was a major sacrifice
to privatisation.
ROY BAKER
BIRMINGHAM
Hospital’s medical
director, it is “due
entirely to the dangerous
overcrowding of the
department”.
His position must now
be untenable since the
trust has said “We don’t
yet know what difference
this [if the patient had
not had to wait so long]
would have made to the
final outcome.”
If the MD has to go
for speaking the truth
out of turn, however,
it would be a travesty.
Management-consultant
inspired “efficiency
savings” have pitched
emergency care into
a dangerous world of
clinical compromise.
COLIN STANFIELD
LONDON
Dangerous
cycling
A Department for
Transport report has
concluded that there
should be tougher
jail sentences for
reckless cyclists.
This is to be welcomed
since Charlie Alliston
knocked over Kim Briggs
while riding a bike with
no front brakes but
was jailed for only 18
months (out in nine).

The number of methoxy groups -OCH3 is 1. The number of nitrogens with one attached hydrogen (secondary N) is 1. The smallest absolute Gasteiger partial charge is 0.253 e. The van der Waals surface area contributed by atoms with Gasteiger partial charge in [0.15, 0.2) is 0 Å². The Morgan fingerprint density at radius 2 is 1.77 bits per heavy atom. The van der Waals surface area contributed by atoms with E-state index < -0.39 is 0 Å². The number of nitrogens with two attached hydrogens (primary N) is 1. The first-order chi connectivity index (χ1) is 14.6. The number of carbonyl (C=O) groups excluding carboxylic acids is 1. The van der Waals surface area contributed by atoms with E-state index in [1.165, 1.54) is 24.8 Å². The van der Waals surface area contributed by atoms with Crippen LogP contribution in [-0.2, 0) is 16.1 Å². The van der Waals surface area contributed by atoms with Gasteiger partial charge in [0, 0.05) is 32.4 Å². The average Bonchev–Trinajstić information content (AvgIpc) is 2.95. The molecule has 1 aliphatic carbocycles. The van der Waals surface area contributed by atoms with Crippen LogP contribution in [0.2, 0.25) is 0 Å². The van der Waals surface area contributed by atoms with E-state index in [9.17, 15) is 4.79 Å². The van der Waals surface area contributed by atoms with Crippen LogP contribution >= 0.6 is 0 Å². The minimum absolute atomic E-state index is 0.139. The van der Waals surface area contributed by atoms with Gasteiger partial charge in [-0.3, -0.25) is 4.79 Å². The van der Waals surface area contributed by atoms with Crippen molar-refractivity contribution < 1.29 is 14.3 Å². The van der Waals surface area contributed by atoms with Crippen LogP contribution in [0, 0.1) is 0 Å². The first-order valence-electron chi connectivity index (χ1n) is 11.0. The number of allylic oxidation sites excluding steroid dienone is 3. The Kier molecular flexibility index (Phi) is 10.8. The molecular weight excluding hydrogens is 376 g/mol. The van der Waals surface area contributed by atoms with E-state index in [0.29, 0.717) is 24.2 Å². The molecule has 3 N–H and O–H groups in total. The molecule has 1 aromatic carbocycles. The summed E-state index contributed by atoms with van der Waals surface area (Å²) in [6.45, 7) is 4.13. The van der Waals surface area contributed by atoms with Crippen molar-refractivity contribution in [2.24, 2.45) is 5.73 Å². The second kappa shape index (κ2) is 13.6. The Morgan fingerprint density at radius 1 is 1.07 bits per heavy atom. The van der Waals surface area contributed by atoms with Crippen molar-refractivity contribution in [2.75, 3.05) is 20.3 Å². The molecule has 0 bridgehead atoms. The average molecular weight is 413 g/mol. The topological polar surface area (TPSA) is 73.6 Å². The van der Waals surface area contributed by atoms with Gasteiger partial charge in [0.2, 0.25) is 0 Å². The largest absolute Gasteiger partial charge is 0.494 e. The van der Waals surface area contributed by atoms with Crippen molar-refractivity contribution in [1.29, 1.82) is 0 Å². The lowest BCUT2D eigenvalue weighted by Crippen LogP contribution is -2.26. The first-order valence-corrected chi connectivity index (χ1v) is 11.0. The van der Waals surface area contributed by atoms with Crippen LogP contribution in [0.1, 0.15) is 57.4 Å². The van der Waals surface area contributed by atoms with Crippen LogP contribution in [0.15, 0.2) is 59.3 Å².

He was found guilty of
“wanton and furious
driving” which carries a
maximum penalty of two
years – causing death
by dangerous driving
carries a maximum
sentence of 14 years.
Until there is an
identification system,
reckless cyclists will
quickly pedal away and
escape justice. Politicians
must introduce
an identification
system. Will the
Scottish executive or
Westminster be the
first to act?
CLARK CROSS
LINLITHGOW,
WEST LOTHIAN
Plastics in
road repair
Unlike Chris Rutherford
(Your View, 10 March),
I do not consider that
using scrap plastics to
repair damaged roads is a
desirable practice. As the
road surface is gradually
ablated they would be
released to wind and
water and constitute
ever increasing and
enduring pollution.
SIDNEY ALFORD
CORSHAM, WILTSHIRE
The power
of poetry
A precedent for “Mr
Sainsbury’s” use of
“Easter” as a verb (i,
8 March) already exists
Trump’s Nixon
moment
in a poem by Gerard
Manley Hopkins, the
Victorian Jesuit priest
and poet known for
his startling use of
language. In his epic
poem, “The Wreck of the
Deutschland”, he writes:
“Let him easter in us.”
Hopkins’s coinage of
a verbal form nudges the
reader towards a fresh
awareness of Easter,
the feast of Christ’s
resurrection, as power to
break through death and
change lives. Poets and
advertisers have long
used language in ways
intended to provoke and
hook our attention.
JOHN DOUGAN
SOUTH LANARKSHIRE
Tougher
weather
Janet Street-Porter’s
article (i, 10 March) is
spot on. I can remember
journeying to and from
school in London in
the 1963 snowstorms